In the classroom, in training and in games, the fall semester was unlike any other for student athletes at the University of Miami and throughout the NCAA.
Back in June, long before classes had begun or the majority of students were welcomed back to campus, Miami’s football team resumed training, starting with 65 athletes, as others returned in phases throughout the summer. At that time, Florida had begun experiencing its first major spike of COVID-19 cases, and it was still unknown whether the ACC would have a fall football season.
The athletic department instituted various guidelines to ensure a safe return and prevent the spread of COVID-19 among athletes, coaches and athletic staff. These protocols included regular COVID-19 testing, contact-tracing, quarantine and isolation when necessary, daily temperature checks and screening before practices.
Miami’s football players were the first to put these protocols to the test.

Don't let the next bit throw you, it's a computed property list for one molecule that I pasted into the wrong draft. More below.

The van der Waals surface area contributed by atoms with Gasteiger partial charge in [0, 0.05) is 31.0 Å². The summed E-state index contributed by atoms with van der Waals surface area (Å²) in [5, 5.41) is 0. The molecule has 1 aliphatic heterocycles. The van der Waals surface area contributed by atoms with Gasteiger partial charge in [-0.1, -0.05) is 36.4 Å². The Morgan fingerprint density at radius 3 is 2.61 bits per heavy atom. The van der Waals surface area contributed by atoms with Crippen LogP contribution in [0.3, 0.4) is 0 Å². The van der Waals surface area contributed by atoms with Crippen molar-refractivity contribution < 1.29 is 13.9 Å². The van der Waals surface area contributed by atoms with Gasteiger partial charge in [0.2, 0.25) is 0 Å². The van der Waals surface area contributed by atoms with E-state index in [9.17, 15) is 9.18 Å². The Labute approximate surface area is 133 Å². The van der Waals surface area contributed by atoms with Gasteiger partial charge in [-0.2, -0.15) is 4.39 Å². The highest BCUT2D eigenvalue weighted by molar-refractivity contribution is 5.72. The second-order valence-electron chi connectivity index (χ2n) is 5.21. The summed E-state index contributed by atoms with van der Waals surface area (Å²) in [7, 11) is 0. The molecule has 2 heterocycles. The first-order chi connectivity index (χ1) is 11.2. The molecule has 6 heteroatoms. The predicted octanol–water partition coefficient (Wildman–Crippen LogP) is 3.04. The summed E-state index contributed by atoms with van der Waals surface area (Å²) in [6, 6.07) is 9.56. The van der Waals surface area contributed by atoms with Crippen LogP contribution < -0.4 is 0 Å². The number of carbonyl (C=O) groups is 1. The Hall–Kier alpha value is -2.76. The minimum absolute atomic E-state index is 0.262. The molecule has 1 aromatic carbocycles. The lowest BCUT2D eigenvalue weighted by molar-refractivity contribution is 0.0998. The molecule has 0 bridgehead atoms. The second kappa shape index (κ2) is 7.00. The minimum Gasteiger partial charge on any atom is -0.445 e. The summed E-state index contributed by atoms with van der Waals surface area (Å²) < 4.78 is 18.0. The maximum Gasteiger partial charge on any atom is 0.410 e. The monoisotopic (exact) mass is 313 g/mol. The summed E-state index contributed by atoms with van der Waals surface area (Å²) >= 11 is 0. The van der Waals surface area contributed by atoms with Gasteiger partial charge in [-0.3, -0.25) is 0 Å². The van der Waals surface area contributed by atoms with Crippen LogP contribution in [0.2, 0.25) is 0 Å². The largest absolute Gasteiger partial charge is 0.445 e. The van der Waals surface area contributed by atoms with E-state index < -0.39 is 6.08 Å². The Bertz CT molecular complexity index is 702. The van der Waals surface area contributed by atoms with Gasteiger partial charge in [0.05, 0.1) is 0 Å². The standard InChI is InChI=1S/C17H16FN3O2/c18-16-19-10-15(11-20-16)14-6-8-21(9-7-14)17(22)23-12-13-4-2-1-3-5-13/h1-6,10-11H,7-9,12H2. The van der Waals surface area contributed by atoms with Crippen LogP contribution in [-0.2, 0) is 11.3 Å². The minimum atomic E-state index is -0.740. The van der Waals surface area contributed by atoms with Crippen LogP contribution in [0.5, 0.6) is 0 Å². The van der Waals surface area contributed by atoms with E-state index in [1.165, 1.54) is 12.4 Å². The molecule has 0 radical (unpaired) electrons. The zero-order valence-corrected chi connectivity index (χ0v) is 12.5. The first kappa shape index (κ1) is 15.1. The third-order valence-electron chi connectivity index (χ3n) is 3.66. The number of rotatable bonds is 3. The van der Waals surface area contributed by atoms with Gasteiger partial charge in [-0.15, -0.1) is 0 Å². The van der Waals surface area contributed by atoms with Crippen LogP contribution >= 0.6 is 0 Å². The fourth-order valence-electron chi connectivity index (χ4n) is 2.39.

Jaelan Phillips, a redshirt junior defensive lineman, returned to campus in July to begin training for the 2020 football season.
“We weren’t able to operate like we are used to,” Phillips said. “We have had limited access to the locker room, training room, and practice facilities. So, it has been challenging, to say the least.”
Phillips said he did not worry so much about contracting the virus.
“I am confident in the ACC protocols, and I believe that we are doing everything we can to be safe.”
UM’s athletic department did not make its COVID numbers public.
Once it was confirmed that the season would take place, Phillips said many doubted the team’s and the season’s success.
Miami had just come off a disappointing 2019 season where the Hurricanes went 6-7 and ended on a three-game losing streak. This included a gut-wrenching loss to Miami-Dade County rival Florida International University on the resting grounds of the Orange Bowl, the former stadium where the Miami football program saw some of its best years. The Canes topped off their season with a 14-0 loss to Louisiana Tech at the Independence Bowl.
Fortified by a young, new offensive coordinator, Brett Lashlee, and a new transfer starting quarterback, D’Eriq King, Miami faced a highly anticipated season, further complicated by the pandemic.
The team and Phillips proved many of the predictions wrong, said Phillips, who earned his first ACC Defensive Lineman of the Week honor this season.